he's sort of developed some techniques he really uses when he talks to people in this situation. one of the things, he never says i know exactly what you're feeling because he doesn't. he says, i can say i know some of what you're feeling. one thing he recommends to people as he did in his own life, he said keep a pad and pen by your bed, and as the time goes by you'll make a mark and rate your day. give yourself an assessment how you're doing, how are you struggling, how are you recovering because only then will you be able to sense if there's any improvement over time. he gave that advice to families who lost children in sandy hook, connecticut. and he will draw on his own experience. he said to a woman named amanda barry who had been kidnapped and then released, he said i was basically your age when i lost my wife and my daughter, and he said, here i am, i'm still here. and she said later, just hearing him say that i am still here,
there's something valuable in that and if he can get through it, maybe i can, too. >> you pointed out, the card he carries around in his pocket, this is the first time it's been updated, a card with the number of u.s. troops killed on his watch. >> it's true. this is the first time since he's taken office he has now deaths in afghanistan that will be reflected on that card he carries. there's this very personal piece of this for him. one of the things i think gives form in his mind how to deal with grief is something that came to him a few years ago. it was vicki kennedy who gave him a letter that had been written by joseph kennedy, who after all lost four of his children. including john f. den kennedy and robert kennedy. and he gave advice to people who said, look, when you've lost a loved one you should think about the years they might have had, what they might have done with those years and then take that
on your as your own mission and say i will do and advance those causes. and in a way you've heard that language in the way joe biden talks about this country, about grieving, about trying to find purpose, as he so often says. and there's a larger meaning in there about trying to find your way forward. it's not only a method of survival but also about finding something bigger than what has fallen. >> this is also probably the biggest challenge -- i don't know. you know his career very well. would you say this is the biggest challenge he's faced in his entire career? >> i think it is. he's had moments of political failure in his career, moments where his political career might have come to an end. but this is something of a much higher order, a graver order. this is about trying to fulfill the expectations people had for him as a candidate, as a president. somebody who ran on foreign policy experience. and then also it is a period of anguish, you know, for the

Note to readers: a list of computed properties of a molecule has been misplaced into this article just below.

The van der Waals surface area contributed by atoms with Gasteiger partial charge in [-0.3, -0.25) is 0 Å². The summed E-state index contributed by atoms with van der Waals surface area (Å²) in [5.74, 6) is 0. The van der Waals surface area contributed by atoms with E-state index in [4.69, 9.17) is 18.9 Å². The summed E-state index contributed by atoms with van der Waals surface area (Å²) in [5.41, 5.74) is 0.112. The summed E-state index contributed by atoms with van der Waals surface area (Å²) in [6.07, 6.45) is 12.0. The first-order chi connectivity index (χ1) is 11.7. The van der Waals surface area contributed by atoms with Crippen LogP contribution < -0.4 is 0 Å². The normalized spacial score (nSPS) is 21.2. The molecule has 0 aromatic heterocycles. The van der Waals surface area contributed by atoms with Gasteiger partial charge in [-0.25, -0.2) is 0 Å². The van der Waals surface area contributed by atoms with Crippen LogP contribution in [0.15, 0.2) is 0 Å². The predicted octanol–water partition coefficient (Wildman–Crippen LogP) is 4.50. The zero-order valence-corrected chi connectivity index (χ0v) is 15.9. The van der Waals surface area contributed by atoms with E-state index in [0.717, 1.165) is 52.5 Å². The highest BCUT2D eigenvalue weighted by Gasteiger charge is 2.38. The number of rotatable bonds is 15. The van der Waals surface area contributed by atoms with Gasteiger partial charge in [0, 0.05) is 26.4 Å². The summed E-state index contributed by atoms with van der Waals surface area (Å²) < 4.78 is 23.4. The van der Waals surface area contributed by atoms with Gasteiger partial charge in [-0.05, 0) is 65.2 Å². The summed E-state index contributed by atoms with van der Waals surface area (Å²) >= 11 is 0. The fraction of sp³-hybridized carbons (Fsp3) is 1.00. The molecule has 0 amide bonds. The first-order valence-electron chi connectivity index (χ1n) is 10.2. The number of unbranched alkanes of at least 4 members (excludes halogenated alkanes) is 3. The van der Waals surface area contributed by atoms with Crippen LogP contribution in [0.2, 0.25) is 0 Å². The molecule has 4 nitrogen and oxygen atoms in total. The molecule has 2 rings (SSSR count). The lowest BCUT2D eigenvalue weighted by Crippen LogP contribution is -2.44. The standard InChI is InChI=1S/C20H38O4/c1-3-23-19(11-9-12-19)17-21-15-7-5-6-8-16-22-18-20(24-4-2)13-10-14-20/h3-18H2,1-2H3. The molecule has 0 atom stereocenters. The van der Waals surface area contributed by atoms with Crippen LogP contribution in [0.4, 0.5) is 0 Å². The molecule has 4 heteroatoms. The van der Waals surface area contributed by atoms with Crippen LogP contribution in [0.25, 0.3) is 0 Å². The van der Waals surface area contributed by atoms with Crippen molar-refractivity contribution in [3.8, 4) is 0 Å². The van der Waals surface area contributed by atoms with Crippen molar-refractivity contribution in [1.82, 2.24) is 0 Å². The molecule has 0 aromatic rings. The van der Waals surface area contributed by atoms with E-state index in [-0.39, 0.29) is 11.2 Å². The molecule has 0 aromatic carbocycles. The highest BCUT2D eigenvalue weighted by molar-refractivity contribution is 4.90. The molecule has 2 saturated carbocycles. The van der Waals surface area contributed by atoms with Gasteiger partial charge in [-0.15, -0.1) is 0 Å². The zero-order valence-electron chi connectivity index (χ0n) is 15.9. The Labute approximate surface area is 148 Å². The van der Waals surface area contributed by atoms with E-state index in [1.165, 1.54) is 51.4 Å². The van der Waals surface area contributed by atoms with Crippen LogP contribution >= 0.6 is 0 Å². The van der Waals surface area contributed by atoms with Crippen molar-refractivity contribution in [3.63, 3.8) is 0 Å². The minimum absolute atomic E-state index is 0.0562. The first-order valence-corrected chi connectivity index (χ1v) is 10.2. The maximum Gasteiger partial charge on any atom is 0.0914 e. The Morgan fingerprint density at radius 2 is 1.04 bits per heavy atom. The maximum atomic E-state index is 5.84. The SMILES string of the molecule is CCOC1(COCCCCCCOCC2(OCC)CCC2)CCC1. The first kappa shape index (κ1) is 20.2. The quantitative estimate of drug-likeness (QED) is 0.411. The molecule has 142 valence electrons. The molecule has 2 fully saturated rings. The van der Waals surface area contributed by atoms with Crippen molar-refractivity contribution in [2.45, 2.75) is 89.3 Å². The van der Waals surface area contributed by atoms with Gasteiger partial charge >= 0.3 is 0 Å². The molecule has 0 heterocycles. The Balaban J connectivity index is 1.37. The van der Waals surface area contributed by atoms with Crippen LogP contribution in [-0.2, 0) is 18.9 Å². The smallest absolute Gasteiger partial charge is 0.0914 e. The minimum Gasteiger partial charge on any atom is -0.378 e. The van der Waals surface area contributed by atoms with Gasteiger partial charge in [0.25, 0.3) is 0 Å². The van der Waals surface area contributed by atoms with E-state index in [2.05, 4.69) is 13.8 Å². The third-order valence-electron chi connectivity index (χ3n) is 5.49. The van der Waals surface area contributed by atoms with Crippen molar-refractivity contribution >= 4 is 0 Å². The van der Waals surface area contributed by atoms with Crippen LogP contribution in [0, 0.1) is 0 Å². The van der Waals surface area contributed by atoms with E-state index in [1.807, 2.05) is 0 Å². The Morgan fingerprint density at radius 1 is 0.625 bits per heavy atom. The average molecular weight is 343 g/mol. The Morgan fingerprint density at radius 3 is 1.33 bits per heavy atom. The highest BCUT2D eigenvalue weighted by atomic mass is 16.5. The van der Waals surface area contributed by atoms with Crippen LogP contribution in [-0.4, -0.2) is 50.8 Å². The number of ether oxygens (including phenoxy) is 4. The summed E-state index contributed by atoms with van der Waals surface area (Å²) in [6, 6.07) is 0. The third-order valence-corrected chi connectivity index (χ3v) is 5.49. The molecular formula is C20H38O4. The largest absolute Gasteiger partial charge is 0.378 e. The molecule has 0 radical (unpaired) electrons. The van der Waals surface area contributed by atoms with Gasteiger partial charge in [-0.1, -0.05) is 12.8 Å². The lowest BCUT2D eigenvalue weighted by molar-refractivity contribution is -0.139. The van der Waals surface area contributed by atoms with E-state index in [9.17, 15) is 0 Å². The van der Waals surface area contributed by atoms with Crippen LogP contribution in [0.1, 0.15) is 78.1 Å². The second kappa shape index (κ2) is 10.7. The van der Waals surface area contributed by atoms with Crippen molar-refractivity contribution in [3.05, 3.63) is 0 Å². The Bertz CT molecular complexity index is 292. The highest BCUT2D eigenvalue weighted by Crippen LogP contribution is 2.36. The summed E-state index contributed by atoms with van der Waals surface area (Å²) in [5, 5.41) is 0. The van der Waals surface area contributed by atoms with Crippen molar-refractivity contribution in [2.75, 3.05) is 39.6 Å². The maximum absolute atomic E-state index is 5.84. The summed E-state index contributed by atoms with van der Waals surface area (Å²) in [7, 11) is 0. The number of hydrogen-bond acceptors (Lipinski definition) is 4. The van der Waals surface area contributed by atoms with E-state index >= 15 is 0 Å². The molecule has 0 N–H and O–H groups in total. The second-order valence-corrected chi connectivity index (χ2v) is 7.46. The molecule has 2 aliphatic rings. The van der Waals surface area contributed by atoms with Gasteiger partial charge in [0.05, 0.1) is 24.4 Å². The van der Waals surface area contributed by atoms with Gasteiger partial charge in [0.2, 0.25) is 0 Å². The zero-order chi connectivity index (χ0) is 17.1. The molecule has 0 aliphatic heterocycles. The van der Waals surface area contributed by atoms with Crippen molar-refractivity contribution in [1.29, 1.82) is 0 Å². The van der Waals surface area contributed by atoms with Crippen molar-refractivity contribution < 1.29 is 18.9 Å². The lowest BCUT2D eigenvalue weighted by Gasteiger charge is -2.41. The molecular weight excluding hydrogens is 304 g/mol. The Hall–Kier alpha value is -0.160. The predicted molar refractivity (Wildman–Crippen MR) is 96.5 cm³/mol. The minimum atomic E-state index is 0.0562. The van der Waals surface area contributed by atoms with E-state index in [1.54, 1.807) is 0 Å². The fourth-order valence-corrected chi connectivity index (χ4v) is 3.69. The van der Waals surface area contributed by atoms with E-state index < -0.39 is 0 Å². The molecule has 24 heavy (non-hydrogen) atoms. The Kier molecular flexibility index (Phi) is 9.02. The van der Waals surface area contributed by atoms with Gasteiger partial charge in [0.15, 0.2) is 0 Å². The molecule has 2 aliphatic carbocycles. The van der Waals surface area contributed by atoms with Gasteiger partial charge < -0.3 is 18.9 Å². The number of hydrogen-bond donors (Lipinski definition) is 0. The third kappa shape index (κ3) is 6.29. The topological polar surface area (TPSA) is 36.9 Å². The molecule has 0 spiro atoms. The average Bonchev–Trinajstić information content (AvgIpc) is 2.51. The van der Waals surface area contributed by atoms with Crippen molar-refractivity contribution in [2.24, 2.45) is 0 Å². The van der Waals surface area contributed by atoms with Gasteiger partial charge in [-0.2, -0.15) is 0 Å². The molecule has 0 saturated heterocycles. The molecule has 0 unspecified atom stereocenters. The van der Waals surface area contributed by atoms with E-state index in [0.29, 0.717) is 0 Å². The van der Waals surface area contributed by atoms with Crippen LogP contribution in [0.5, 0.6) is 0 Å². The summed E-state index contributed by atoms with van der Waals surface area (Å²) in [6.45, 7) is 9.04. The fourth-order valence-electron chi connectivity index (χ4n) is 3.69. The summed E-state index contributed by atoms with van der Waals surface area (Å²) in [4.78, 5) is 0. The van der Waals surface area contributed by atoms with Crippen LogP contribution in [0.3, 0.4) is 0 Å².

country. a war that has gone on for 20 years. a war as we now know he was deeply opposed to for a long time, tried to get out of there. and now is still in the teeth of it. you know, the storm is still raging, anderson. as you said, they are giving warnings to people in kabul to stay away because of an imminent attack. and so the next four days may bring more names of the kind that we've already begun to hear tonight, and this is going to be a process really for the whole country to be thinking about the cost, the sacrifices the united states has made over the last 20 years. >> evan, appreciate it. thank you. we've just learned the identity of a third u.s. member killed in the attack in kabul. u.s. navy corpsman maxton soviak. we don't have a picture yet. they say he was proud to be a marine. they say his final words were to his mother over facetime. he was telling her good-bye, she told him to be safe, and he said, quote, don't worry, mom,